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E-GEOD-16145 - Expression analysis of resting and stimulated naïve and MP CD8 T cells

Released on 10 May 2012, last updated on 21 May 2012
Mus musculus
Samples (16)
Array (1)
Protocols (8)
Memory T cells respond to stimulation with more rapid expression of effector cell functions than their naïve counterparts, yet the gene expression signature underlying this enhanced recall response is not known. Therefore, we performed comprehensive, whole-genome expression profiling of murine memory CD8 T cells before and shortly after ex vivo stimulation. We compared this differential expression profile to its counterpart from stimulated naive cells. Given that memory cells arise from naive cells, the quiescent state of both cell populations prior to stimulation, and the early time point analyzed (four hours post-stimulation), it was possible that the stimulation-induced changes in gene expression were identical between the two populations. While there was a high degree of overlap, we found that the majority of up-regulated genes were more highly induced following stimulation of memory cells. This more robust increase in transcript levels was observed for a functionally diverse set of genes, including cytokines, chemokines, amino acid metabolic enzymes and transporters, transcription factors and regulators of RNA processing. We also identified the unique, stimulation-induced signatures of naive and memory CD8 T cells and found that the former was enriched for factors involved in regulating chromatin modifications. Specifically, we found that Hdac 5,7 and 8 transcript levels were rapidly down-regulated following stimulation of naive cells, which correlated with an increase in their total level of acetylated histone H3 (AcH3). This was in contrast to stimulated memory cells, which had higher levels of total AcH3 ex vivo that did not change following short-term stimulation. Furthermore, the unique stimulation-induced expression profile of memory cells was enriched for factors involved in regulating transport of molecules between the nucleus and cytoplasm, including multiple members of the nuclear pore complex. Together, these results support a model whereby the chromatin modifications that occur during the differentiation of naïve cells into memory cells are preserved in resting memory populations, facilitating their more robust re-activation of a functionally diverse set of genes that contribute to rapid recall of effector functions. Naïve (CD44lo) and memory phenotype (CD44hi) CD8 T cells from 7-wk old female B6 mice were FACS-purified and cultured in vitro for four hours in the presence or absence of PMA and ionomycin. Total RNA was purified from un-stimulated (resting) naïve, resting memory, stimulated naive, and stimulated memory cells and hybridized to individual single-color arrays. This purification and stimulation protocol was performed four independent times.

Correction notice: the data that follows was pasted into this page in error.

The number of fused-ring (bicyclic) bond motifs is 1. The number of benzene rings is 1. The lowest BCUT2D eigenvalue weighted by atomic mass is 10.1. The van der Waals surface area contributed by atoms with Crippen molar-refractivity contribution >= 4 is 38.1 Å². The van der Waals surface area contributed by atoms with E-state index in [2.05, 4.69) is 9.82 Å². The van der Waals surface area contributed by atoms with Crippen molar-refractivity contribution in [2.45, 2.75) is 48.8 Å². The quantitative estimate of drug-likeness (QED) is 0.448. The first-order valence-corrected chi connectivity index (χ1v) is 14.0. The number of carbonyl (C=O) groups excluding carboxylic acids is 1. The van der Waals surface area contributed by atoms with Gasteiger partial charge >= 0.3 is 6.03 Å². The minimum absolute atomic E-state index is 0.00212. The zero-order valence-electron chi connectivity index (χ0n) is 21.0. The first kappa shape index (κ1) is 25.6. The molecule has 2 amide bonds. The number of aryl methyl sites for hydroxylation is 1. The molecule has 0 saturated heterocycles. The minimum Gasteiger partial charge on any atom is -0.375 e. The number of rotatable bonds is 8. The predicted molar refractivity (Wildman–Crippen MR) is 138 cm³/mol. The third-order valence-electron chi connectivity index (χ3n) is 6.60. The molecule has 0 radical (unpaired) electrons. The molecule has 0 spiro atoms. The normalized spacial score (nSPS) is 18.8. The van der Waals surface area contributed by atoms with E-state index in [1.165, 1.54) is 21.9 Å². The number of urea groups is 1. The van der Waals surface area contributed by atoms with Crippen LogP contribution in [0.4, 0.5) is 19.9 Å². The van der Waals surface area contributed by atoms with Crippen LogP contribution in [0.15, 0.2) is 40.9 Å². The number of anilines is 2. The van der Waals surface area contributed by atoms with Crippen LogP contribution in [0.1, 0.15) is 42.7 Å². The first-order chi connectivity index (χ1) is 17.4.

Experiment type
transcription profiling by array 
Investigation descriptionE-GEOD-16145.idf.txt
Sample and data relationshipE-GEOD-16145.sdrf.txt
Raw data (1)
Processed data (1)
Array designA-MEXP-724.adf.txt